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Health Disparities Within Cities: What Does Gentrification Have to Do With It?

Health Disparities Within Cities: What Does Gentrification Have to Do With It?

When we think of differences in health quality in the United States, we often compare health by regions or by cities. But what about within cities? Can the health of the people living in the same city vary that widely?

Well, yes. In 2014, Virginia Commonwealth University investigated the differences in life expectancy by zip code in 21 U.S. cities and found that life expectancy differs as much as 20 years in cities like Philadelphia and Richmond, VA. If you’re at all familiar with any of these cities, it isn’t hard to separate the wealthy neighborhoods from the impoverished ones. While life expectancy is a useful indicator of a population’s health, the causes of this disparity need to be explored.

Perpetuating poverty in urban areas

It has been understood that health is significantly affected by social factors as well as biological ones, thanks to a World Health Organization commission to identify causes of health inequalities. These factors, including education, employment, race, gender, policies, and geographies, shape our ability to make healthy decisions and control our well-being. For example, despite best efforts to eat healthy food, a lack of local supermarkets and a prevalence of fast-food chains inhibits the ability for many Americans to make decisions on nutritious meals. A lack of public transportation limits an individual to schools and workplaces within walking distance. Poor water quality causes diseases to spread and infect a city’s residents. Social determinants of health such as these are often out of our control and can have serious implications for our health.

Gentrification, or the process of rebuilding poor neighborhoods for upper class residents to move in, displaces an area’s original residents when they are no longer able to afford increasing rents. Typically, gentrified neighborhoods change demographically and racial minorities are pushed out. Although gentrification brings better food options, improvements in infrastructure, and increased sanitation, the residents pushed out from these areas receive none of the benefits. When poor people of color are forced to move to other urban areas without stable infrastructure, the cycle of poverty is perpetuated in these communities. As this happens, the line of life expectancy between areas is drawn thicker.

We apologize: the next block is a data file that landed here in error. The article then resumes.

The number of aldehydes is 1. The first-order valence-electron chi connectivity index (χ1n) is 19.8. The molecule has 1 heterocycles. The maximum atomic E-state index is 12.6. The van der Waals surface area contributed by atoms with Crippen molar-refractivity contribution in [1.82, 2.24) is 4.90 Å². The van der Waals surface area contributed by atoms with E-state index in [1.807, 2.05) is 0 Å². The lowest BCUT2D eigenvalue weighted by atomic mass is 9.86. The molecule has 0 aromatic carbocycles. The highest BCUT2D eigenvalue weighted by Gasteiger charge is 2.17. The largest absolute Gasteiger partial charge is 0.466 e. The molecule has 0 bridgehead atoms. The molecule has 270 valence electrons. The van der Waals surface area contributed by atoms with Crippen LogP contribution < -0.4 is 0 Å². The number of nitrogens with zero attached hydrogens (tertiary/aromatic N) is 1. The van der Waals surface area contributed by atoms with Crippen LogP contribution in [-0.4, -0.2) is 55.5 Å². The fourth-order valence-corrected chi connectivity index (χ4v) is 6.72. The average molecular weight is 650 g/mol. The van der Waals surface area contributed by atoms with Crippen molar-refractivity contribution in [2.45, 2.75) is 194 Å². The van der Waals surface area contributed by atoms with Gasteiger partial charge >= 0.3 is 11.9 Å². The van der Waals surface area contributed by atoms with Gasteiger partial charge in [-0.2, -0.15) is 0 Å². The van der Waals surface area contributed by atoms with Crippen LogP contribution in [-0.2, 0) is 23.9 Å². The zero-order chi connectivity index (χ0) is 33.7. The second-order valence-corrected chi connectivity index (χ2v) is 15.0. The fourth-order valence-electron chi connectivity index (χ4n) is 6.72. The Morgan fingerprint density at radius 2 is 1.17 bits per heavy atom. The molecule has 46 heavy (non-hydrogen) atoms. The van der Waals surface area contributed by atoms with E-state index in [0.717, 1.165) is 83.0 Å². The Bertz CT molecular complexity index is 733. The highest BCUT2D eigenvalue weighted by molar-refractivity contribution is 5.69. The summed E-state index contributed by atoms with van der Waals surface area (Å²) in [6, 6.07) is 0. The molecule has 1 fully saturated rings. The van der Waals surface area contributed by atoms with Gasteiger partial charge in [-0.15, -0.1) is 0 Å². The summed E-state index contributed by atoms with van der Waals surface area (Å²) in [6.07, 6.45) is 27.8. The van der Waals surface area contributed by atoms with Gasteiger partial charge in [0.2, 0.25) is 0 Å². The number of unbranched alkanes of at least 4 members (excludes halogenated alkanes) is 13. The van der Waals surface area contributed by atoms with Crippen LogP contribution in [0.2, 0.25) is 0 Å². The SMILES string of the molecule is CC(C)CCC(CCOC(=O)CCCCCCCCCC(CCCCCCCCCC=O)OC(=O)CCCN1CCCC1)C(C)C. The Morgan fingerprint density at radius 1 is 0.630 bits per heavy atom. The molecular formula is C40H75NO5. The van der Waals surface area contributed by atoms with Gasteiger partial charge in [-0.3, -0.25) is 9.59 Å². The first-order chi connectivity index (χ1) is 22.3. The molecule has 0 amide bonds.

Health: a matter of race and class

Research suggests that the difference in health outcomes within gentrified neighborhoods is separated by race and class; primarily, upper-class white residents have better health than poorer Blacks, according to one study. A component of this disparity is due to the lack of access to healthcare in low-income communities as a result of availability and affordability of care. However, the larger issue lies in the broader social factors that cause health disparities such as poor economics and discriminatory policies deep-seeded in a history of racism. These policies allow for gentrification to happen throughout cities and metropolitan areas and worsen the health of one population for the sake of another’s.

The phenomenon of gentrification is not new, nor is it likely to stop without a major shift in economic and social policies. To invest in poor communities requires a redistribution of resources and a commitment to education, jobs, and public health. It is possible to reduce the gap among life expectancies within cities with conscious effort and a commitment to quality healthcare.

The conversations around health and healthcare cannot end with medicine and science. We must consistently recognize the role of socioeconomic and political factors on our health and commit to making health more equitable for all.

Katherine Milazzo is part of the Students for Social Justice. Students for Social Justice is a student group at Emory University’s Rollins School of Public Health committed to social justice and change within our personal, academic, and professional lives.

Write them at s4sjRollins@gmail.com. 
Facebook page: https://www.facebook.com/S4SJRollins/

Grant, B. (2003). What is Gentrification? In Flag Wars. American Documentary, Inc.
Commission on Social Determinants of Health (2008). Closing the gap in a generation: Health equity through action on the social determinants of health. World Health Organization.
Gibbons, J., & Barton, M. S. (2016). The Association of minority self-rated health with Black versus White gentrification. Journal of Urban Health: Bulletin of the New York Academy of Medicine93(6), 909–922. http://doi.org/10.1007/s11524-016-0087-0

Kennedy, M., & Leonard, P. (2001). Dealing with neighborhood change: A primer on gentrification and policy choices. Washington, DC: Brookings Institution.
Virginia Commonwealth University Center on Society and Health (2014). Mapping Life Expectancy. 12 November 2015.

Photo Credit: MsSaraKelly / Flickr

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